Every year, Hand & Lock organizes a competition for the prestigious Prize for Embroidery to promote the use of hand embroidery and to discover emerging embroidery talent. The 2018 brief invited entrants to “celebrate culture, gender and individual heritage in the global atmosphere of transformation.” They were asked to make their work “stand for something bigger than itself conveying a meaningful message relevant to the transient state of the world today.”
London’s Bishopsgate Institute hosted the final judging and award ceremony for the 2018 Hand & Lock Prize for Embroidery.
Today we’ll meet the second-place winner in the Textile Open Category.
Name: Shlomit Bela Tawfik
Location: Tel Aviv
Describe your Hand & Lock entry and what motivated it:
The motivation for this project was really the Hand and Lock brief. The idea came to me a couple of days after reading the brief because my husband was building a computer from parts at the time. This sent me on a journey of discovery: Where is it all manufactured and where does it end up when we’re done with it?
Often, I found out, these electronics are manufactured in Southeast Asia, marketed and sold in the Western world, and eventually — when a new model comes out — thrown in heaps and mountains ruining the countrysides of the same regions where they were built.
Using old computer hardware, I have created an intricate pattern of beaded flower embroidery. Every petal, every leaf, every stamen is painstakingly made by hand from discarded computers that I took apart. I transformed hard drives, cd readers, motherboards, colourful cables and countless other components into unique flower patterns.
My design is inspired by the topography of rice fields, a characteristic landscape feature in this region. The shape of the coat resembles traditional Southeast Asian clothing, celebrating the cultures that modern manufacturing is sidelining.
Are there any secrets you can now reveal about your entry?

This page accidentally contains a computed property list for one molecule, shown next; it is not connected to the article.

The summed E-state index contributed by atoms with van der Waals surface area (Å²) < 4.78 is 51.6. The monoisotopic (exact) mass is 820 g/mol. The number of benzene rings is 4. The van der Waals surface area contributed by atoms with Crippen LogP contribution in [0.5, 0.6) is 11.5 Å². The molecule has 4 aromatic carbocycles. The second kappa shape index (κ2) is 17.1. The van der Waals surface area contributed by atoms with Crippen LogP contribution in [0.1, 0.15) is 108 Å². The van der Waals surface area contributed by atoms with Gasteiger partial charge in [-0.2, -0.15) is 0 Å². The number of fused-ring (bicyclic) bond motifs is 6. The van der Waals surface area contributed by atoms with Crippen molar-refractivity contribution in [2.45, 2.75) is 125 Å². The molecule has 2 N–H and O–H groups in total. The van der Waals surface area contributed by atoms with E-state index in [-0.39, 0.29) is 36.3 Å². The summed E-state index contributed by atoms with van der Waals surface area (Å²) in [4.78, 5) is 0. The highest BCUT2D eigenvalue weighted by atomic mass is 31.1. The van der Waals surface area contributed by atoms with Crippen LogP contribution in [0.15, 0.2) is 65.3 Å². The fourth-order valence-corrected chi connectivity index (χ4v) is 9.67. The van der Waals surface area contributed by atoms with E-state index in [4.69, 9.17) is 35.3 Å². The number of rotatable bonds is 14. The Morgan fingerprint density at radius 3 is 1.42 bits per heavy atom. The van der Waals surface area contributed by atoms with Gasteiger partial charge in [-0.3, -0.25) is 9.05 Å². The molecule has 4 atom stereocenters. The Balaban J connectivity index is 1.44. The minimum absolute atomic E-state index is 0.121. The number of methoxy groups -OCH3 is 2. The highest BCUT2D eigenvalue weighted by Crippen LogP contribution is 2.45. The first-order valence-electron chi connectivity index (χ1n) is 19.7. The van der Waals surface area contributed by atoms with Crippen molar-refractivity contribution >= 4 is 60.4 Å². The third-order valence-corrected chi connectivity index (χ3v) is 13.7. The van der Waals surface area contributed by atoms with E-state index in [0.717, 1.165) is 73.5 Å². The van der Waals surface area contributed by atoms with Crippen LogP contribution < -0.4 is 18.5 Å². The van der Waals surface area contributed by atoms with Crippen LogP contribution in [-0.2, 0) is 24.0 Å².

It was really hard working around the toxicity of the motherboards. The big problem with technological waste is the heavy metals inside not visible to the naked eye. I ended up working for hundreds of hours with a face mask, goggles and gloves.
Want a closer look at how Shlomit made all those flowers? Trust me, you do! Take a look at this video on YouTube; it’s two-and-a-half minutes long. Oh, and there are cats.
Tell us about your background and how it led you to where you are.
My creative journey is a bit unusual. Instead of going the traditional route and applying to design school, as many of my peers were doing at the time, I decided to go to a technical school for pattern making. After graduating I went on to become a professional pattern maker for Israel’s most prominent bridal designer. There, I fell in love with the intricate embroidery patterns of the wedding gowns, and I found myself gravitating more and more towards the embroidery design aspect of the job. A couple of years later I got the courage to finally study footwear design at night school. During my second year of studies I got an offer to be a designer for an Israeli footwear brand. Two years after that I won a scholarship to study footwear design and management in Marangoni Firenze. There I first learned about the Hand & Lock embroidery competition and a year later – after coming back to Israel – I entered.